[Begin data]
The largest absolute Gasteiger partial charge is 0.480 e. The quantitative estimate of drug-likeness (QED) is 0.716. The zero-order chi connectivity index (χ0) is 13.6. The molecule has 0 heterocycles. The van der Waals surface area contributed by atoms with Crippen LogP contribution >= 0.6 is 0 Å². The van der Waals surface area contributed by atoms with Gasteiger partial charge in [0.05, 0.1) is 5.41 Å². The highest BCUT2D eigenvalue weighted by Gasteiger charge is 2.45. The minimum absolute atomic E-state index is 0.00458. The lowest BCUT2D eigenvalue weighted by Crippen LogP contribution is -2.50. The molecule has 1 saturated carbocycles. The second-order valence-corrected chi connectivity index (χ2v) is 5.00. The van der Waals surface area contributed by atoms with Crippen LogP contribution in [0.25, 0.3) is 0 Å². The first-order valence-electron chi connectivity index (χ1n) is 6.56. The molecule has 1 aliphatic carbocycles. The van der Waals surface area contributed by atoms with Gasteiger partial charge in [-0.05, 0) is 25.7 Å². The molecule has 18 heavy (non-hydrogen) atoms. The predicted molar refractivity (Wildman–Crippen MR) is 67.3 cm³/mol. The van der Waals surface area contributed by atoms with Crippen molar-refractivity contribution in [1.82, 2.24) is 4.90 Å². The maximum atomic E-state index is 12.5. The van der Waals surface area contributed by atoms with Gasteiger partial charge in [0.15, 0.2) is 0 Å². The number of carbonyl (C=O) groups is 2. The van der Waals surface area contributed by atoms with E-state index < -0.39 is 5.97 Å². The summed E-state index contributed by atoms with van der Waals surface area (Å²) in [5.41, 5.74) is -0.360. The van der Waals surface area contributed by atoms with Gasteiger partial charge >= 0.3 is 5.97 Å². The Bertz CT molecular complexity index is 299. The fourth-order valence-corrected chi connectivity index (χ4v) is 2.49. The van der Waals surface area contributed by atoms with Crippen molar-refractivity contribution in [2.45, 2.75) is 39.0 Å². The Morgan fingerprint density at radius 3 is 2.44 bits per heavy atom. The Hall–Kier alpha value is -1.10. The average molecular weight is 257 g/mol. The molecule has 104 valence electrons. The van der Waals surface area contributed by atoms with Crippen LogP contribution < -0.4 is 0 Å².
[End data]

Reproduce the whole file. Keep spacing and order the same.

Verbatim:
The largest absolute Gasteiger partial charge is 0.480 e. The quantitative estimate of drug-likeness (QED) is 0.716. The zero-order chi connectivity index (χ0) is 13.6. The molecule has 0 heterocycles. The van der Waals surface area contributed by atoms with Crippen LogP contribution >= 0.6 is 0 Å². The van der Waals surface area contributed by atoms with Gasteiger partial charge in [0.05, 0.1) is 5.41 Å². The highest BCUT2D eigenvalue weighted by Gasteiger charge is 2.45. The minimum absolute atomic E-state index is 0.00458. The lowest BCUT2D eigenvalue weighted by Crippen LogP contribution is -2.50. The molecule has 1 saturated carbocycles. The second-order valence-corrected chi connectivity index (χ2v) is 5.00. The van der Waals surface area contributed by atoms with Crippen LogP contribution in [0.25, 0.3) is 0 Å². The first-order valence-electron chi connectivity index (χ1n) is 6.56. The molecule has 1 aliphatic carbocycles. The van der Waals surface area contributed by atoms with Gasteiger partial charge in [-0.05, 0) is 25.7 Å². The molecule has 18 heavy (non-hydrogen) atoms. The predicted molar refractivity (Wildman–Crippen MR) is 67.3 cm³/mol. The van der Waals surface area contributed by atoms with Crippen molar-refractivity contribution in [1.82, 2.24) is 4.90 Å². The maximum atomic E-state index is 12.5. The van der Waals surface area contributed by atoms with Gasteiger partial charge in [0.15, 0.2) is 0 Å². The number of carbonyl (C=O) groups is 2. The van der Waals surface area contributed by atoms with E-state index < -0.39 is 5.97 Å². The summed E-state index contributed by atoms with van der Waals surface area (Å²) in [5.41, 5.74) is -0.360. The van der Waals surface area contributed by atoms with Gasteiger partial charge >= 0.3 is 5.97 Å². The Bertz CT molecular complexity index is 299. The fourth-order valence-corrected chi connectivity index (χ4v) is 2.49. The van der Waals surface area contributed by atoms with Crippen molar-refractivity contribution in [2.45, 2.75) is 39.0 Å². The Morgan fingerprint density at radius 3 is 2.44 bits per heavy atom. The Hall–Kier alpha value is -1.10. The average molecular weight is 257 g/mol. The molecule has 104 valence electrons. The van der Waals surface area contributed by atoms with Crippen LogP contribution < -0.4 is 0 Å².